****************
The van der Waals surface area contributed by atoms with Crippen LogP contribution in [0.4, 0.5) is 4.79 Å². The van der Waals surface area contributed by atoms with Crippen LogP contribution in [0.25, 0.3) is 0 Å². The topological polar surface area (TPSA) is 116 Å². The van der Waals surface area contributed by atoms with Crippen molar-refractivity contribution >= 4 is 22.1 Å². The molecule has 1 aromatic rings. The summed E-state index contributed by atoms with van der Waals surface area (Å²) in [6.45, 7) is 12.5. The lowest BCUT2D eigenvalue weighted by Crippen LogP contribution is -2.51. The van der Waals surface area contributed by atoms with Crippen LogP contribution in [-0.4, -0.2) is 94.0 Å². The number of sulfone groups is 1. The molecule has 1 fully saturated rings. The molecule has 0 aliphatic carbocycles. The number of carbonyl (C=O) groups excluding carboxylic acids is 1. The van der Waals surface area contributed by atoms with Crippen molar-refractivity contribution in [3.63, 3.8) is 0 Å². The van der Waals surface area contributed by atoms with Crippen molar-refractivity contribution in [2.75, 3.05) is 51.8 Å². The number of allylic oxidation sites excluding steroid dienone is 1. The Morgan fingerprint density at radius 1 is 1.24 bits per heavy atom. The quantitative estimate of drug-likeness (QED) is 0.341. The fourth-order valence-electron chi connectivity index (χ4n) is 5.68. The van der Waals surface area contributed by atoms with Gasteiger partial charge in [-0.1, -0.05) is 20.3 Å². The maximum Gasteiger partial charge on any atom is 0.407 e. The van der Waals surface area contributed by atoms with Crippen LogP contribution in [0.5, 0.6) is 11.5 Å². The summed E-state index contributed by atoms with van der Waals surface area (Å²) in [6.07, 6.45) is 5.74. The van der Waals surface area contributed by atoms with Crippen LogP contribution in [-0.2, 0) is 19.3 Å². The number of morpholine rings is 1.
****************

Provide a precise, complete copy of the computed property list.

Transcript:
The van der Waals surface area contributed by atoms with Crippen LogP contribution in [0.4, 0.5) is 4.79 Å². The van der Waals surface area contributed by atoms with Crippen LogP contribution in [0.25, 0.3) is 0 Å². The topological polar surface area (TPSA) is 116 Å². The van der Waals surface area contributed by atoms with Crippen molar-refractivity contribution >= 4 is 22.1 Å². The molecule has 1 aromatic rings. The summed E-state index contributed by atoms with van der Waals surface area (Å²) in [6.45, 7) is 12.5. The lowest BCUT2D eigenvalue weighted by Crippen LogP contribution is -2.51. The van der Waals surface area contributed by atoms with Crippen LogP contribution in [-0.4, -0.2) is 94.0 Å². The number of sulfone groups is 1. The molecule has 1 fully saturated rings. The molecule has 0 aliphatic carbocycles. The number of carbonyl (C=O) groups excluding carboxylic acids is 1. The van der Waals surface area contributed by atoms with Crippen molar-refractivity contribution in [3.63, 3.8) is 0 Å². The van der Waals surface area contributed by atoms with Crippen molar-refractivity contribution in [2.75, 3.05) is 51.8 Å². The number of allylic oxidation sites excluding steroid dienone is 1. The Morgan fingerprint density at radius 1 is 1.24 bits per heavy atom. The quantitative estimate of drug-likeness (QED) is 0.341. The fourth-order valence-electron chi connectivity index (χ4n) is 5.68. The van der Waals surface area contributed by atoms with Gasteiger partial charge in [-0.1, -0.05) is 20.3 Å². The maximum Gasteiger partial charge on any atom is 0.407 e. The van der Waals surface area contributed by atoms with Crippen LogP contribution in [0.5, 0.6) is 11.5 Å². The summed E-state index contributed by atoms with van der Waals surface area (Å²) in [6.07, 6.45) is 5.74. The van der Waals surface area contributed by atoms with Crippen LogP contribution in [-0.2, 0) is 19.3 Å². The number of morpholine rings is 1.